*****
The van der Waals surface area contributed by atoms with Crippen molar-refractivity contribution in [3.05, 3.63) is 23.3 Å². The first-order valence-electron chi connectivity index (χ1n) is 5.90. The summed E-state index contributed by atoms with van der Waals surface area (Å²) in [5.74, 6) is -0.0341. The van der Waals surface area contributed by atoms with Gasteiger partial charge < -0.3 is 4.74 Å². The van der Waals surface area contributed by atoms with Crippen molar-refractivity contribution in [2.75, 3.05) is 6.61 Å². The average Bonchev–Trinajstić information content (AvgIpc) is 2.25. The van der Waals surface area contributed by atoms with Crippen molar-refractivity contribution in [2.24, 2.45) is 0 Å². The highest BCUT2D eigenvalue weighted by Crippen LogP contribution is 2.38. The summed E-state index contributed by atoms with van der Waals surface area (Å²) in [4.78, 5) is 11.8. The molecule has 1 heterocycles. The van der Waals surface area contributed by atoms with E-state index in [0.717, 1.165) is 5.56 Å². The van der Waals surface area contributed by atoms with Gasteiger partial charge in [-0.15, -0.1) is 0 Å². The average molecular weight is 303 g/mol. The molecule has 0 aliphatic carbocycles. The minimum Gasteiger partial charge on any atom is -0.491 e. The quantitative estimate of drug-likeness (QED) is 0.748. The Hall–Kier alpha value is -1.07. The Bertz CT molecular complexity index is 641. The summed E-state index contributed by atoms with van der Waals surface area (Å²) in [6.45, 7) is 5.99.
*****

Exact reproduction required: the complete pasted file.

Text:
The van der Waals surface area contributed by atoms with Crippen molar-refractivity contribution in [3.05, 3.63) is 23.3 Å². The first-order valence-electron chi connectivity index (χ1n) is 5.90. The summed E-state index contributed by atoms with van der Waals surface area (Å²) in [5.74, 6) is -0.0341. The van der Waals surface area contributed by atoms with Gasteiger partial charge < -0.3 is 4.74 Å². The van der Waals surface area contributed by atoms with Crippen molar-refractivity contribution in [2.75, 3.05) is 6.61 Å². The average Bonchev–Trinajstić information content (AvgIpc) is 2.25. The van der Waals surface area contributed by atoms with Crippen molar-refractivity contribution in [2.24, 2.45) is 0 Å². The highest BCUT2D eigenvalue weighted by Crippen LogP contribution is 2.38. The summed E-state index contributed by atoms with van der Waals surface area (Å²) in [4.78, 5) is 11.8. The molecule has 1 heterocycles. The van der Waals surface area contributed by atoms with E-state index in [0.717, 1.165) is 5.56 Å². The van der Waals surface area contributed by atoms with Gasteiger partial charge in [-0.15, -0.1) is 0 Å². The average molecular weight is 303 g/mol. The molecule has 0 aliphatic carbocycles. The minimum Gasteiger partial charge on any atom is -0.491 e. The quantitative estimate of drug-likeness (QED) is 0.748. The Hall–Kier alpha value is -1.07. The Bertz CT molecular complexity index is 641. The summed E-state index contributed by atoms with van der Waals surface area (Å²) in [6.45, 7) is 5.99.